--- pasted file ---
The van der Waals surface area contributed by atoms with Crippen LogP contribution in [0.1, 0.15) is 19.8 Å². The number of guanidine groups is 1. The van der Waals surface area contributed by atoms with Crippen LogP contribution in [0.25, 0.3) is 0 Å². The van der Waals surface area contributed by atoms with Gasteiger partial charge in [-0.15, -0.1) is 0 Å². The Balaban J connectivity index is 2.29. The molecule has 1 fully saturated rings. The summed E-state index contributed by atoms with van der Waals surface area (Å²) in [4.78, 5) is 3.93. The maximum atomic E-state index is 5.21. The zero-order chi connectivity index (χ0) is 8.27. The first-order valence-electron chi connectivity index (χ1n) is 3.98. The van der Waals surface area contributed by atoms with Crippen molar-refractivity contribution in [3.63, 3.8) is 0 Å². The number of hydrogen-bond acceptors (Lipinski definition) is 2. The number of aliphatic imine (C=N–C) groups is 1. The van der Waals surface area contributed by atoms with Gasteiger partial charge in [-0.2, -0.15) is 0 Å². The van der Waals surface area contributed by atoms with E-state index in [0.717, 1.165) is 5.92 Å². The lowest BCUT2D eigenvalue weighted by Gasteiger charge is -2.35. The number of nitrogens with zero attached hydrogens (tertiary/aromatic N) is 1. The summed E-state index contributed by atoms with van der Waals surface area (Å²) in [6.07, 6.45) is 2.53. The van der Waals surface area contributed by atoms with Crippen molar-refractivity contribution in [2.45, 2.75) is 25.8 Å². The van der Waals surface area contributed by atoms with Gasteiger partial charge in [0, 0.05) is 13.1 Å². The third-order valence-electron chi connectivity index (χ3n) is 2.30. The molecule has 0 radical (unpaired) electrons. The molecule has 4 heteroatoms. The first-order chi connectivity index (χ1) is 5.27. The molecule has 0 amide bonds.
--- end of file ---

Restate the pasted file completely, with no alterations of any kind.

The van der Waals surface area contributed by atoms with Crippen LogP contribution in [0.1, 0.15) is 19.8 Å². The number of guanidine groups is 1. The van der Waals surface area contributed by atoms with Crippen LogP contribution in [0.25, 0.3) is 0 Å². The van der Waals surface area contributed by atoms with Gasteiger partial charge in [-0.15, -0.1) is 0 Å². The Balaban J connectivity index is 2.29. The molecule has 1 fully saturated rings. The summed E-state index contributed by atoms with van der Waals surface area (Å²) in [4.78, 5) is 3.93. The maximum atomic E-state index is 5.21. The zero-order chi connectivity index (χ0) is 8.27. The first-order valence-electron chi connectivity index (χ1n) is 3.98. The van der Waals surface area contributed by atoms with Crippen molar-refractivity contribution in [3.63, 3.8) is 0 Å². The number of hydrogen-bond acceptors (Lipinski definition) is 2. The number of aliphatic imine (C=N–C) groups is 1. The van der Waals surface area contributed by atoms with Gasteiger partial charge in [-0.2, -0.15) is 0 Å². The van der Waals surface area contributed by atoms with E-state index in [0.717, 1.165) is 5.92 Å². The lowest BCUT2D eigenvalue weighted by Gasteiger charge is -2.35. The number of nitrogens with zero attached hydrogens (tertiary/aromatic N) is 1. The summed E-state index contributed by atoms with van der Waals surface area (Å²) in [6.07, 6.45) is 2.53. The van der Waals surface area contributed by atoms with Crippen molar-refractivity contribution in [2.45, 2.75) is 25.8 Å². The van der Waals surface area contributed by atoms with Gasteiger partial charge in [0, 0.05) is 13.1 Å². The third-order valence-electron chi connectivity index (χ3n) is 2.30. The molecule has 0 radical (unpaired) electrons. The molecule has 4 heteroatoms. The first-order chi connectivity index (χ1) is 5.27. The molecule has 0 amide bonds.